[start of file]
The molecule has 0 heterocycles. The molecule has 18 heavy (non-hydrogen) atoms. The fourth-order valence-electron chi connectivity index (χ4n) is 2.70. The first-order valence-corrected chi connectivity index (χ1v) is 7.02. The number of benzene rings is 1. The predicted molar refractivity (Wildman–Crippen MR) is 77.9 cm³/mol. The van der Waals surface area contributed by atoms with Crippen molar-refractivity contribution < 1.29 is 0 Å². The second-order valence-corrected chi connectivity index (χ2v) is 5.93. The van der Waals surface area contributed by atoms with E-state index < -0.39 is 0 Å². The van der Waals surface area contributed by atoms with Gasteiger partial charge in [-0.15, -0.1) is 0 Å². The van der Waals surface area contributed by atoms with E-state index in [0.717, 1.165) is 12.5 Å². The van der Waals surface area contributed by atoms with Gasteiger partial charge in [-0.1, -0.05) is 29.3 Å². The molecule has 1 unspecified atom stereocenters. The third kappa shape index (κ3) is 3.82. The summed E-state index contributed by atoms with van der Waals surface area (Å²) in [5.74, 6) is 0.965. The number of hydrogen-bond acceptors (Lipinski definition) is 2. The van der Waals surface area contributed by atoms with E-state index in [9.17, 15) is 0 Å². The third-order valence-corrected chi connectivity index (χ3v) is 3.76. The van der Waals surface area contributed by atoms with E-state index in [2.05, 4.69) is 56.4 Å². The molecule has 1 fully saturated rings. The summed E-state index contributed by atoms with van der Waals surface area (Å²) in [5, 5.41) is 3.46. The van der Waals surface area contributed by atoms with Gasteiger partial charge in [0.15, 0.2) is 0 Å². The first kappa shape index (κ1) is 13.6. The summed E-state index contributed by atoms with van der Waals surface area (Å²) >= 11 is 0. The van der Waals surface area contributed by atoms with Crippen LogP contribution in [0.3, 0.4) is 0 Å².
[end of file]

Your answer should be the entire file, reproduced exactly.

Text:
The molecule has 0 heterocycles. The molecule has 18 heavy (non-hydrogen) atoms. The fourth-order valence-electron chi connectivity index (χ4n) is 2.70. The first-order valence-corrected chi connectivity index (χ1v) is 7.02. The number of benzene rings is 1. The predicted molar refractivity (Wildman–Crippen MR) is 77.9 cm³/mol. The van der Waals surface area contributed by atoms with Crippen molar-refractivity contribution < 1.29 is 0 Å². The second-order valence-corrected chi connectivity index (χ2v) is 5.93. The van der Waals surface area contributed by atoms with E-state index < -0.39 is 0 Å². The van der Waals surface area contributed by atoms with Gasteiger partial charge in [-0.15, -0.1) is 0 Å². The van der Waals surface area contributed by atoms with E-state index in [0.717, 1.165) is 12.5 Å². The van der Waals surface area contributed by atoms with Gasteiger partial charge in [-0.1, -0.05) is 29.3 Å². The molecule has 1 unspecified atom stereocenters. The third kappa shape index (κ3) is 3.82. The summed E-state index contributed by atoms with van der Waals surface area (Å²) in [5.74, 6) is 0.965. The number of hydrogen-bond acceptors (Lipinski definition) is 2. The van der Waals surface area contributed by atoms with E-state index in [9.17, 15) is 0 Å². The third-order valence-corrected chi connectivity index (χ3v) is 3.76. The van der Waals surface area contributed by atoms with E-state index in [2.05, 4.69) is 56.4 Å². The molecule has 1 fully saturated rings. The summed E-state index contributed by atoms with van der Waals surface area (Å²) in [5, 5.41) is 3.46. The van der Waals surface area contributed by atoms with Gasteiger partial charge in [0.15, 0.2) is 0 Å². The first kappa shape index (κ1) is 13.6. The summed E-state index contributed by atoms with van der Waals surface area (Å²) >= 11 is 0. The van der Waals surface area contributed by atoms with Crippen LogP contribution in [0.3, 0.4) is 0 Å².